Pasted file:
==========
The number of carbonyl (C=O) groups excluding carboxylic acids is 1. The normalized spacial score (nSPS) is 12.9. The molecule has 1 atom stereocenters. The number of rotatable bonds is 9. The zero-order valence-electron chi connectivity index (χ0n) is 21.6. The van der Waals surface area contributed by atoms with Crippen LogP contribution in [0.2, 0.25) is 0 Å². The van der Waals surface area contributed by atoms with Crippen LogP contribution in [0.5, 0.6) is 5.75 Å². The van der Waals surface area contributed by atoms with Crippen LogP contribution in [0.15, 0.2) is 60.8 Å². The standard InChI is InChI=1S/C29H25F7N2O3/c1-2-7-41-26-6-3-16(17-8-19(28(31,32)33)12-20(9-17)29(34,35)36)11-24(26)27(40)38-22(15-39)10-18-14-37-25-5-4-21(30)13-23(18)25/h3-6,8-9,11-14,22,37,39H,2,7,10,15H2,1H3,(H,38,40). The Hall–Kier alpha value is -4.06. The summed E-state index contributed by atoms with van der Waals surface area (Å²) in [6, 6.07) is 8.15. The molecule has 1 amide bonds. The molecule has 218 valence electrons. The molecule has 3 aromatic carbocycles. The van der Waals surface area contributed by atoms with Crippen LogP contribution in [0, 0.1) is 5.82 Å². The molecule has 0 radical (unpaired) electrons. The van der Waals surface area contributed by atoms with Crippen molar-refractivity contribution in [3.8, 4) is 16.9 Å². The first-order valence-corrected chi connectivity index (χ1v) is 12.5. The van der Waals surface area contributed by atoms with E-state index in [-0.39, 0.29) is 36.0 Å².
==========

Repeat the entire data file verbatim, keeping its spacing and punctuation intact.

The number of carbonyl (C=O) groups excluding carboxylic acids is 1. The normalized spacial score (nSPS) is 12.9. The molecule has 1 atom stereocenters. The number of rotatable bonds is 9. The zero-order valence-electron chi connectivity index (χ0n) is 21.6. The van der Waals surface area contributed by atoms with Crippen LogP contribution in [0.2, 0.25) is 0 Å². The van der Waals surface area contributed by atoms with Crippen LogP contribution in [0.5, 0.6) is 5.75 Å². The van der Waals surface area contributed by atoms with Crippen LogP contribution in [0.15, 0.2) is 60.8 Å². The standard InChI is InChI=1S/C29H25F7N2O3/c1-2-7-41-26-6-3-16(17-8-19(28(31,32)33)12-20(9-17)29(34,35)36)11-24(26)27(40)38-22(15-39)10-18-14-37-25-5-4-21(30)13-23(18)25/h3-6,8-9,11-14,22,37,39H,2,7,10,15H2,1H3,(H,38,40). The Hall–Kier alpha value is -4.06. The summed E-state index contributed by atoms with van der Waals surface area (Å²) in [6, 6.07) is 8.15. The molecule has 1 amide bonds. The molecule has 218 valence electrons. The molecule has 3 aromatic carbocycles. The van der Waals surface area contributed by atoms with Crippen LogP contribution in [0, 0.1) is 5.82 Å². The molecule has 0 radical (unpaired) electrons. The van der Waals surface area contributed by atoms with Crippen molar-refractivity contribution in [3.8, 4) is 16.9 Å². The first-order valence-corrected chi connectivity index (χ1v) is 12.5. The van der Waals surface area contributed by atoms with E-state index in [-0.39, 0.29) is 36.0 Å².